How Can Your Restaurant React to Food Allergies?

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Have you ever experienced a diner’s allergic reaction in your restaurant? It can be terrifying and, sometimes, deadly. Sadly, food allergies are a growing concern for restaurateurs—in fact up to 15 million Americans have food allergies—that’s approximately 4.7% of the U.S. population. And avoiding allergens is the only way consumers can protect themselves. So what do restaurants need to know? Read on!

Why Cater to Allergies?

Not every restaurant will make adjustments for allergies. Yet those that do create an opportunity for food-sensitive diners to return—frequently.

Also, the law might insist. Massachusetts, Maryland, Michigan, Rhode Island, Virginia, Maryland, New York City and St. Paul, Minneapolis all require restaurants to take measures to promote food allergy awareness. (1) These laws require restaurants to take a variety of actions, from labeling menus, and posting posters to train staff.

autumn salad

Know the Major Allergens

Whether you adjust your dishes (or mark your menus) or not, it’s good for your staff to know where the major allergens appear on your menu in case a diner has a question.

The FALCPA (Food Allergen Labeling and Consumer Protection Act) of 2004 (2) identifies the major food allergens as:

  • Milk
  • Eggs
  • Fish (e.g., bass, flounder, cod)
  • Crustacean shellfish (e.g., crab, lobster, shrimp)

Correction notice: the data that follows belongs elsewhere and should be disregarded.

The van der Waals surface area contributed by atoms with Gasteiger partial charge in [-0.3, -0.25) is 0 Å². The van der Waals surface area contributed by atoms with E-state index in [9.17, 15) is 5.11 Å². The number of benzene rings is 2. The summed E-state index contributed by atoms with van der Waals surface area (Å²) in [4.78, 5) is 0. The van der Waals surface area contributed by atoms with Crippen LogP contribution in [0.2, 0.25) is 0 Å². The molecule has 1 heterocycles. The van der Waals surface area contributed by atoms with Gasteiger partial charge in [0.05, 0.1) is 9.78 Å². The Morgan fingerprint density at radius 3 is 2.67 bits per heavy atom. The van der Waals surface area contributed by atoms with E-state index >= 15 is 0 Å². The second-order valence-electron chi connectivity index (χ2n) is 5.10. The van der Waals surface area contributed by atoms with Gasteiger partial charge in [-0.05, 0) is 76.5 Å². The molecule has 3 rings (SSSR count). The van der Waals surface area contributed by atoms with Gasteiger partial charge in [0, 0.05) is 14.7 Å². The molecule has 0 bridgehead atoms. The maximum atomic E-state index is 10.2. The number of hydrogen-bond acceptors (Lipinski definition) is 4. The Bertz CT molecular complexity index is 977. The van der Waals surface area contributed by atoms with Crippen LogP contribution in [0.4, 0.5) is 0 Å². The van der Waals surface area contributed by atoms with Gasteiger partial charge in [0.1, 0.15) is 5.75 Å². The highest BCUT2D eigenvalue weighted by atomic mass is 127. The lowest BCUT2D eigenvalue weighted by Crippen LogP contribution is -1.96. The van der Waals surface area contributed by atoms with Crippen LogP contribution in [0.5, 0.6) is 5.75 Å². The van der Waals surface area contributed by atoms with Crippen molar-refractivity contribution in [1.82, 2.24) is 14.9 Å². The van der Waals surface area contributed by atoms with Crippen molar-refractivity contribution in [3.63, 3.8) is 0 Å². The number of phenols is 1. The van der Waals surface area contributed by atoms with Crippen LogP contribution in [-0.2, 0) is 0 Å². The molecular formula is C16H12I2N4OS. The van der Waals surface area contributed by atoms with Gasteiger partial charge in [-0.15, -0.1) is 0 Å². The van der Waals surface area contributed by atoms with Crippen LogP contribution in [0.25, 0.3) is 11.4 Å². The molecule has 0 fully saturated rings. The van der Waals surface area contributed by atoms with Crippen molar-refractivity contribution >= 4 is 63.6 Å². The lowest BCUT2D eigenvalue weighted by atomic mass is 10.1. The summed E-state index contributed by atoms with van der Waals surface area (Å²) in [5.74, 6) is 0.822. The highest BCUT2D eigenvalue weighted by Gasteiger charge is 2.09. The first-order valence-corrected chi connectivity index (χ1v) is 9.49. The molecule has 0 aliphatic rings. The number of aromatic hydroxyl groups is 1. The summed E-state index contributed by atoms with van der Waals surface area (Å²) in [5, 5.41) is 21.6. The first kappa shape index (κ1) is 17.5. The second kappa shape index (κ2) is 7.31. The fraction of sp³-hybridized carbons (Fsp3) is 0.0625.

• Tree nuts (e.g., almonds, walnuts, pecans)
  • Peanuts
  • Wheat
  • Soybeans

Read Your Labels

Food manufacturers and distributors (a.k.a. your vendors) are required to call out any of these ingredients. Which makes it easier for you to know where the major allergens appear on your menu.

ingredients

Know the Symptoms

An allergic reaction to food can range from a mild response (such as an itchy mouth or sour stomach) to severe (and sometimes fatal) anaphylaxis, which can come on in just few minutes or even a few hours after ingesting the allergen. (3) The more visible symptoms of anaphylaxis include skin reactions (like hives), constricted airways, nausea and dizziness. (4)

Take Action

Start by educating your staff. A recent survey found more than 10 percent of restaurants servers, food workers and managers falsely believe that people with food allergy can safely eat small amounts of the food to which they’re allergic. (5)

Mark your menu. Noting the major food allergens—particularly online—can help diners know what they’re eating. Many restaurants have a separate menu that accommodates food allergies.

closeup chef

Understand the Consequences

Labeling allergens right can save a life—and keep you out of jail. In England, a diner had a fatal allergic reaction to peanuts, after advising the wait staff of his allergy and ordering a menu item that was marked “no nuts.” Unfortunately, the restaurant, in an effort to cut costs, had changed the item’s ingredients—and one included peanuts. The diner suffered a severe anaphylactic shock and died hours later. Even more, the restaurant owner was sentenced to 6 years in prison for manslaughter for negligence. (6) While this is an extreme example, it’s a sobering lesson for restaurants.

To find the right approach for your restaurant, we encourage you to learn more about food allergies by clicking through the links below and staying up to date on any local food-allergy laws.

Links:

(1) Restaurant Laws by State

(2) The Food Allergen Labeling and Consumer Protection Act (FALCPA) of 2004

(3) American Allergy Asthma & Immunology: Allergic Reaction

(4) Mayo Clinic: Anaphylaxis

(5) New Study: Food Allergy Knowledge and Attitudes in Restaurant Managers and Staff

(6) Peanut curry death: Restaurant owner Mohammed Zaman jailed